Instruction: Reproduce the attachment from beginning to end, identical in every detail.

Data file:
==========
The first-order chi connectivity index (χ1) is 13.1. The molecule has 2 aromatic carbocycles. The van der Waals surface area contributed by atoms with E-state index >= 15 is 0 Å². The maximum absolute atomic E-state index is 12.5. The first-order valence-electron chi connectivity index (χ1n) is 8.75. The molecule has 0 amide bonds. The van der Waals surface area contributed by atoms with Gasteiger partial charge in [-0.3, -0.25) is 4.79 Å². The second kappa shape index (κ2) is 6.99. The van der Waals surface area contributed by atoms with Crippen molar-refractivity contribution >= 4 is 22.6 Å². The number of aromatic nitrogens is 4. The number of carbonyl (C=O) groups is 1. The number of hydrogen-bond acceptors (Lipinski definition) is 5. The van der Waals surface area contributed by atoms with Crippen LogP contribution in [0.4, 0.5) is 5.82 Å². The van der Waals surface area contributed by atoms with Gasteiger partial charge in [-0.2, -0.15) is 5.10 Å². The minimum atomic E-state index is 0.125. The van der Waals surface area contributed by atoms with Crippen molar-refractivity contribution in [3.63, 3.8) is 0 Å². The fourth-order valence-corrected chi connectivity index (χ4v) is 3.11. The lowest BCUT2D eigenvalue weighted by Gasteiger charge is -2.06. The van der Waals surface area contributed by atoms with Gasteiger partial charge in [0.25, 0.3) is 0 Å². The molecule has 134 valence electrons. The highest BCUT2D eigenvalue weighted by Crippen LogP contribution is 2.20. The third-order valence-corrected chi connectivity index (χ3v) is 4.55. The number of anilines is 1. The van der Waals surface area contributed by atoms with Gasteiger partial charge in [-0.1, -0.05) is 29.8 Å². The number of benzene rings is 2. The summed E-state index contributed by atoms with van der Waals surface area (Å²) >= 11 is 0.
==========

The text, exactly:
The first-order chi connectivity index (χ1) is 13.1. The molecule has 2 aromatic carbocycles. The van der Waals surface area contributed by atoms with E-state index >= 15 is 0 Å². The maximum absolute atomic E-state index is 12.5. The first-order valence-electron chi connectivity index (χ1n) is 8.75. The molecule has 0 amide bonds. The van der Waals surface area contributed by atoms with Gasteiger partial charge in [-0.3, -0.25) is 4.79 Å². The second kappa shape index (κ2) is 6.99. The van der Waals surface area contributed by atoms with Crippen molar-refractivity contribution >= 4 is 22.6 Å². The number of aromatic nitrogens is 4. The number of carbonyl (C=O) groups is 1. The number of hydrogen-bond acceptors (Lipinski definition) is 5. The van der Waals surface area contributed by atoms with Crippen LogP contribution in [0.4, 0.5) is 5.82 Å². The van der Waals surface area contributed by atoms with Gasteiger partial charge in [-0.2, -0.15) is 5.10 Å². The minimum atomic E-state index is 0.125. The van der Waals surface area contributed by atoms with Crippen molar-refractivity contribution in [3.63, 3.8) is 0 Å². The fourth-order valence-corrected chi connectivity index (χ4v) is 3.11. The lowest BCUT2D eigenvalue weighted by Gasteiger charge is -2.06. The van der Waals surface area contributed by atoms with Gasteiger partial charge in [0.25, 0.3) is 0 Å². The molecule has 134 valence electrons. The highest BCUT2D eigenvalue weighted by Crippen LogP contribution is 2.20. The third-order valence-corrected chi connectivity index (χ3v) is 4.55. The number of anilines is 1. The van der Waals surface area contributed by atoms with Gasteiger partial charge in [-0.1, -0.05) is 29.8 Å². The number of benzene rings is 2. The summed E-state index contributed by atoms with van der Waals surface area (Å²) >= 11 is 0.